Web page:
Know the publication you want to work for. Sounds easy — but I do get e-mails, and mailers that are not appropriate. Then find the right person at that publication for the work that you want to do.

Go to photographic workshops — it is so much easier to see a picture editor who is not facing a daily schedule. When you show a portfolio ask, only if they like the work, who else they could reccommend for you to see. When a picture editor gets a referral from another picture editor from a magazine or another paper about a photographer, it is noted.

Q. What happened to the good old days of photojournalism? You know, first-class airfares, unlimited expense accounts, scotch with a magazine’s picture editor in his office on Friday nights?
— Matthew Naythons
A. Hi Matthew: Yes, I do remember those days — robust ad revenue, 500-page magazines, monthly expense accounts that surpass yearly these days, off-site meetings in Lanai, catered gourmet dinners on closing nights, and yes showing pictures to the editor in a bar! I remember getting 5 figures for pictures that weren’t shot yet — and the competition so stiff the prices would escalate — and the picture editors not even knowing what their budget were. Wow, what a long time ago!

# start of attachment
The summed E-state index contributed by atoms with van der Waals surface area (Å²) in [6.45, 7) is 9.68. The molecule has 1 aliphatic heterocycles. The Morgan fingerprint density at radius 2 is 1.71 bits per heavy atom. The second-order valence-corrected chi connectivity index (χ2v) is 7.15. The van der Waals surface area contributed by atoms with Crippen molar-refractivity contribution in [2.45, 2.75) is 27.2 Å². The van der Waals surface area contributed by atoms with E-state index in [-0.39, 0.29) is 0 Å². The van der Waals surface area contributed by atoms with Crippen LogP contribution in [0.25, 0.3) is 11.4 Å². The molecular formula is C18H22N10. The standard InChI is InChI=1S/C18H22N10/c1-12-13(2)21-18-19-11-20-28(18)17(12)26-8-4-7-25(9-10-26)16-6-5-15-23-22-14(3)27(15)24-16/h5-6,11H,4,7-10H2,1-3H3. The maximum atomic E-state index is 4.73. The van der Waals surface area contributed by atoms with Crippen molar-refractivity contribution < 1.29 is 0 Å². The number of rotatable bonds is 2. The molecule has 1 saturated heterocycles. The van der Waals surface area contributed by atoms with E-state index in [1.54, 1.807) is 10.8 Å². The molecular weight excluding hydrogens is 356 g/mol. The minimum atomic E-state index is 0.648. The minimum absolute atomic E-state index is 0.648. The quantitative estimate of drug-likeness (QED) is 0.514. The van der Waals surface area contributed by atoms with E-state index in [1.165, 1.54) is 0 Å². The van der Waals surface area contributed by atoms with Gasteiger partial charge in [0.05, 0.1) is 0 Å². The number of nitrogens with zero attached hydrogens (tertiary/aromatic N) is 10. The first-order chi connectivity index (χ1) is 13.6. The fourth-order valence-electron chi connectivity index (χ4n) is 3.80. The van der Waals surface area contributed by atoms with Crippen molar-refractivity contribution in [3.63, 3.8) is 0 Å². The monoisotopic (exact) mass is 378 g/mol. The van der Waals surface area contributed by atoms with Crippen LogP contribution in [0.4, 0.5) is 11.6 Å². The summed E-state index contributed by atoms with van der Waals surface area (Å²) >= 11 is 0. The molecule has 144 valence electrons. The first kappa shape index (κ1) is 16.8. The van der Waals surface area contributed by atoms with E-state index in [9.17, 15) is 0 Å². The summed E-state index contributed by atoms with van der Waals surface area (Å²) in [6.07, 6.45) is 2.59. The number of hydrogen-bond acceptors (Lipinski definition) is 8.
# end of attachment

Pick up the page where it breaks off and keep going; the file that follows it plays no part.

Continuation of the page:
Many things have changed since that time, budgets have been slashed, newspapers and magazines have folded, and staffs have been cut. Along the way something else happened — the birth and rise of digital photography and the wire agencies getting more competitive and hiring really strong photographers. It became easier to cut the photo budget when you no longer had the expense of film and processing, and did you really need to send someone so far, at great expense, when the wires had the fastest transmitting abilities and had accumulated a great new roster of photographers? All that said, we did not have the Web back then — and it is a very visually hungry medium. There are new ways to showcase photography these days, and different, exciting ways to tell stories. I guess we will just have to use our budget for newsgathering and forgo the (admittedly missed) perks.

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  1. Unlimited Expense Accounts- A time I never saw, and at this point most assuredly never will. It’s a good thing I love what I do.

  2. The only time I shot for Michelle was when she was at Fortune. She said my pictures were stiff. I swore from that point on, I would never shoot for her again.

    She was right. They were. I was nervous at that shoot and it showed in the images. She is an excellent photo editor and she knows how to guide talent.

  3. “As I view the images coming from Iran that are being posted all over, I am reminded and indeed pained by the fact that a skilled visual journalist has not recorded many of these events. This situation in the hands of a truth-seeking photojournalist could be extremely powerful, and not a mere “digital document.”